Retooling geological mapping procedures around GeMS creates a smoother internal workflow. As Voigt pointed out, GeMS databases are part of the deliverables for all products the office creates for USGS. “GeMS sets us up to automate our geologic mapping process from the beginning, so there’s no back end anymore when putting the databases together,” she explained. “It’s almost like we’re getting double the work done.”

Alaska Division of Geological & Geophysical Surveys has also seen increased productivity. “I think we’re moving four times as much data through the process as we used to,” Athey said.

Hendricks agreed. “In the past, one of the big bottlenecks has always been metadata,” he said. “And every database, even if it was in the same schema, people would implement it differently. What used to take a week, he added, can now be accomplished before lunch.

Internal and External Benefits

Streamlined workflows yield benefits both in and out of the office. For internal use, these standardized databases have the advantage of making information more findable and salvageable.

“We are a repository of so much information, and historically it’s been taken down on paper and put in a filing cabinet somewhere,” Voigt said. “It’s been a huge effort to make sure all the information has been captured and remains usable. We have geologists who make very important decisions every day, and it’s essential that they have all the information they need.”

The advantages extend to everyone who requires solid geological maps and data. “What it really comes down to is, how are we helping the taxpayers by providing them with the best products in a timely manner?” said Jerry Prewett, deputy director of the Missouri Geological Survey. “This is standard information that a lot of people need.”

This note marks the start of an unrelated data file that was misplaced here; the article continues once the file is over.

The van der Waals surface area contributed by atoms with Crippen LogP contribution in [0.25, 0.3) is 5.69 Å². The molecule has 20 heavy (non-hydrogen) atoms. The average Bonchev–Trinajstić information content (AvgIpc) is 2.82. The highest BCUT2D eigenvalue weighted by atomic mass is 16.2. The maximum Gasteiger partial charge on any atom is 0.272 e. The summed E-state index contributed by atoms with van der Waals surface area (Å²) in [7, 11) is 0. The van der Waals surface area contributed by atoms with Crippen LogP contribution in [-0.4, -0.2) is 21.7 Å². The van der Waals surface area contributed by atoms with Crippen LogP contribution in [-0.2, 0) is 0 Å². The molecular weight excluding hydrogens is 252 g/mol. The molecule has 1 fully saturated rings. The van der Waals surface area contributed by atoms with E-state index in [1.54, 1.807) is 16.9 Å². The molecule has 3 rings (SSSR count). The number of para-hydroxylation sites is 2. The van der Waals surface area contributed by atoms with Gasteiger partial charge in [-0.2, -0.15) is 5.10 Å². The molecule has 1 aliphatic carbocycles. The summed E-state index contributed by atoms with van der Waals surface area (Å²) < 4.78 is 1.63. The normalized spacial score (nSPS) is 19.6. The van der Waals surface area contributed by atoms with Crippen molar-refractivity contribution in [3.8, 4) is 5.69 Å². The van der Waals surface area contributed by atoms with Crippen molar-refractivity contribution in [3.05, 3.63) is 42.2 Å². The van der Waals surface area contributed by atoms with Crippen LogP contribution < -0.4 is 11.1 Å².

Those who rely on authoritative Alaska geological mapping data range from people in industry and academia to “people who are building a house and want to know what’s underneath it,” according to Athey. “And now we can make this data available to them so much faster.”

About the author

Sunny Fleming is Esri’s industry lead for the domains of environment, conservation, and natural resources. Throughout her career, she has applied GIS concepts and technology to environmental policy, conservation, and natural resources, from monitoring species in the field to helping state parks manage assets and assess their economic impacts. She continues to pursue her passion for the environment by helping industry leaders streamline and improve their work with GIS technology, whether in the field or in the office, and whether setting policy or managing wildlife and resources.